The European Commission, the executive branch of the European Union (EU), has distributed a plan on the 11th package of sanctions against Russia for the war in Ukraine to the bloc’s member states, which focuses on preventing the measures from being circumvented, said a spokesperson for the institution on Monday. “This package will focus on the implementation of sanctions, their effectiveness, and how we prevent the measures from being circumvented,” said European Commission spokesperson Eric Mamer. On Wednesday, representatives from the 27 member countries of the bloc in Brussels will meet to begin discussions on the package of measures.
Since the conflict began in February 2022, the EU has already adopted sanctions, which hit everything from hydrocarbon production to parts of the Russian banking system, as well as the sale of civilian-use devices that can be used for military purposes. The 10th package of sanctions was announced in conjunction with the first anniversary of the invasion of Ukraine in February of this year, with restrictions on dozens of electronic components that can be used in weapons systems, drones, and helicopters. Additionally, that tenth package also hit Iranian manufacturers, who have supplied unmanned aircraft to Russia that have been used in attacks on Ukraine’s civilian infrastructure.
However, the EU has already acknowledged that the sanctions it has adopted contain loopholes that Russia has exploited to evade the measures. At the same time, diplomatic sources suggest that the bloc has reached the limit of sanctions it can approve unanimously. For example, several countries are demanding a ban on the import of diamonds from Russia, although other members are strongly opposed to such a measure.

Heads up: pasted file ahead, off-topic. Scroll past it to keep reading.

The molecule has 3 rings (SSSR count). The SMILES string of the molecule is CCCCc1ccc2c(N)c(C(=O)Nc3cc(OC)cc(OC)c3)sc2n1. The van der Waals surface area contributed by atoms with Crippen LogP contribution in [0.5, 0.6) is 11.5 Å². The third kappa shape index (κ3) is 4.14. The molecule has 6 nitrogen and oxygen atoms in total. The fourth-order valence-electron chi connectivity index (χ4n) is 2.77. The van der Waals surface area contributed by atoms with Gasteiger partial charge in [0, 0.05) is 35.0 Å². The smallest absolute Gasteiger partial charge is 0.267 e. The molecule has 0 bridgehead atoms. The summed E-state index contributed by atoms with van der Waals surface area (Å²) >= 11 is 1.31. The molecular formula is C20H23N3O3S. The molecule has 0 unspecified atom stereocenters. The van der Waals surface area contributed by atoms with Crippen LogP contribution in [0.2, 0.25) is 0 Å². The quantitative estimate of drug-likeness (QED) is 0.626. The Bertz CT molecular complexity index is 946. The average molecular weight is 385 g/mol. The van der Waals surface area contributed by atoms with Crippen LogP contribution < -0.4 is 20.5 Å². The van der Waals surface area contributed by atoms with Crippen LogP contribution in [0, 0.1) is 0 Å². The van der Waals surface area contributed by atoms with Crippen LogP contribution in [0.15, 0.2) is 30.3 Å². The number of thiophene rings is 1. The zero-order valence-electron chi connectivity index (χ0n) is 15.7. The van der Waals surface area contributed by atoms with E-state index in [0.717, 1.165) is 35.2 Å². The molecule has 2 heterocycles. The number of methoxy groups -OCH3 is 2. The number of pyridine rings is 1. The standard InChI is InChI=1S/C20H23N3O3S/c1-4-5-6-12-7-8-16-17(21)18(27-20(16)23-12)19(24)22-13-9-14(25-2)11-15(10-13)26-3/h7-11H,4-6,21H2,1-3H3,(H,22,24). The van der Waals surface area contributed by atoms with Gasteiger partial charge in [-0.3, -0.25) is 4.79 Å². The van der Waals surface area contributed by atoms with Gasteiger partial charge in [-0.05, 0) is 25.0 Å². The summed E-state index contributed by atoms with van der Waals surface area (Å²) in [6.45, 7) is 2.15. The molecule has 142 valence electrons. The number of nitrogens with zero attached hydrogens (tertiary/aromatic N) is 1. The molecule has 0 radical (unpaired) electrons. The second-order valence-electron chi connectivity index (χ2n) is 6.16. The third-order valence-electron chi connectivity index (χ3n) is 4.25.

Therefore, the new package would focus exclusively on closing those loopholes used to evade the restrictive measures. The EU has also imposed sanctions on 1,473 Russian citizens and 205 entities. However, in March, the EU General Court (TGUE) annulled the inclusion on the sanctions list of Violetta Prigozhina, mother of Yevgeny Prigozhin, head of the Russian Wagner armed group, which the EU considers a private army formed by mercenaries.
Prigozhina, 83, had filed an appeal with the TGUE, claiming that her inclusion among those sanctioned was justified because she had “supported actions and policies that undermine the territorial integrity, sovereignty, and independence of Ukraine.”
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